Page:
Just as the African countries were overcoming the devastating effects of the AIDS epidemic, Ebola’s most recent epidemic is causing tremendous damage to the countries were the infection by the Ebola virus is spreading most rapidly: Liberia, Guinea and Sierra Leone.

In addition, another serious crisis looms in the horizon: the countries’ economic development. The World Health Organization has issued a dramatic warning: the Ebola epidemic threatens the “very survival” of societies and could lead to failed states.

“I have never seen a health event threaten the very survival of societies and governments in already poor countries. I have never seen an infectious disease contribute so strongly to potential state failure,” said WHO head Margaret Chan.

According to an economic impact assessment by the World Bank Group, if the epidemic were to significantly infect people in neighboring countries, the financial impact of the epidemic could reach $32.6 billion by the end of 2015.

The World Bank Group has drawn two possible scenarios: a “Low Ebola” and a “High Ebola” development. A Low Ebola scenario corresponds to a rapid containment within the three most affected countries, while a High Ebola scenario corresponds with a slower containment in those countries, accompanied by broader regional contagion.

A Low Ebola scenario is possible if one considers that containment efforts were so far successful in Nigeria and Senegal.

If one considers that the epidemic began in Guinea in December 2013 and from there it spread to Liberia and Sierra Leone, the response to the epidemic has not been adequate. For example, only now the regional headquarters of the U.N. Mission for Ebola Emergency Response (UNMEER) is being set up, despite the fact that medical NGOs working in those countries have been sounding the alarm months ago.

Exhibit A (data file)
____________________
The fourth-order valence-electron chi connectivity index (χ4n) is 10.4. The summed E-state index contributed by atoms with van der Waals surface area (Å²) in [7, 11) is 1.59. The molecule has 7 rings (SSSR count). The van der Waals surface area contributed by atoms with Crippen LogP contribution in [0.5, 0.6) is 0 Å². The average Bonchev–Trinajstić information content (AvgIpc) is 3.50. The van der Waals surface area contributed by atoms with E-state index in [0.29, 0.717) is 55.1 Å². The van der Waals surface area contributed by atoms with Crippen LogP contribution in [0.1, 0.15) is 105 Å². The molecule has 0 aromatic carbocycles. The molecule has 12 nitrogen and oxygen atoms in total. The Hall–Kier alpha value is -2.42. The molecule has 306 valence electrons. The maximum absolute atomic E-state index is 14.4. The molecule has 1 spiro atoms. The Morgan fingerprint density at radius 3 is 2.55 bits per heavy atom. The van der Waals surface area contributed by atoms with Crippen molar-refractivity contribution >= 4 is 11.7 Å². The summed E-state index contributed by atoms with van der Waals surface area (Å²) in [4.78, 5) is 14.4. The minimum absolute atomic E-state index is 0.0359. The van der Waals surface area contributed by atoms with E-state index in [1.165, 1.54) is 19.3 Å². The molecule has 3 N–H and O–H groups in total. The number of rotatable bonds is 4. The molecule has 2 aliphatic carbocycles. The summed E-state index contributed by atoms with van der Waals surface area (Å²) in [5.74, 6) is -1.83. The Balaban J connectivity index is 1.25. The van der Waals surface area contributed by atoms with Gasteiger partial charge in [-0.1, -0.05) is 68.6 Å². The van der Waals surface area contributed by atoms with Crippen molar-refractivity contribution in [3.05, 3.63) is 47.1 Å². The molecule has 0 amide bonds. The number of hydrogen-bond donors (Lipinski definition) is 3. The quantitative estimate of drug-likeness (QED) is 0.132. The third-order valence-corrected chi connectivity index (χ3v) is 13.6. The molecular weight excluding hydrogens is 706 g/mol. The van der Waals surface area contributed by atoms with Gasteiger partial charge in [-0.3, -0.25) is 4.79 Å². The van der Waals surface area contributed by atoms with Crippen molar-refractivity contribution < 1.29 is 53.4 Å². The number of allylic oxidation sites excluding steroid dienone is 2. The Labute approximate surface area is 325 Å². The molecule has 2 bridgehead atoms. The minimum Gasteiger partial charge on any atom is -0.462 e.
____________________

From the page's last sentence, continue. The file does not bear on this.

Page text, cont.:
Information and communication aspects related to the epidemic have also been inadequate. In some areas, people have become suspicious of the health authorities in the countries, and angry protesters have attacked the hospitals, which they blame for having provoked the epidemic.

Health workers have been the unsung heroes of this epidemic. The situation has become even more serious given the lack of qualified medical personnel and hospitals that are understaffed and lacking basic supplies.

Given the critical role played by a good health infrastructure to contain the epidemic, a still unasked question is: where have all the millions of dollars given to the African countries by international financial and health institutions to improve their health systems gone? In my experience as an international public health consultant, a significant portion of those loans end up in the pockets of the presidents of the countries and their friends and families, a situation that has to be urgently corrected if efforts to contain the epidemic are going to succeed.

“The enormous economic cost of the current outbreak to the affected countries and the world could have been avoided by prudent ongoing investment in health systems-strengthening,” admitted Jim Yong Kim, the president of the World Bank Group.

New investments should be devoted to improving the health and security infrastructure in the affected countries, as well as rapidly training health personnel and improving security protocols at airports and seaports of the three core countries and neighboring ones.

The World Bank Group is now mobilizing $400 million in emergency financing for the three countries most affected by the crisis. This is an enormous amount that could have done wonders if wisely spent before the start of this epidemic.

What is important is not only to provide financial aid but ensuring that the aid is adequately spent. If the epidemic is not contained soon, it will have a devastating effect on the African countries’ economies and development.

Cesar Chelala, M.D. and Ph.D., is an international public health consultant who writes about humanitarian issues.

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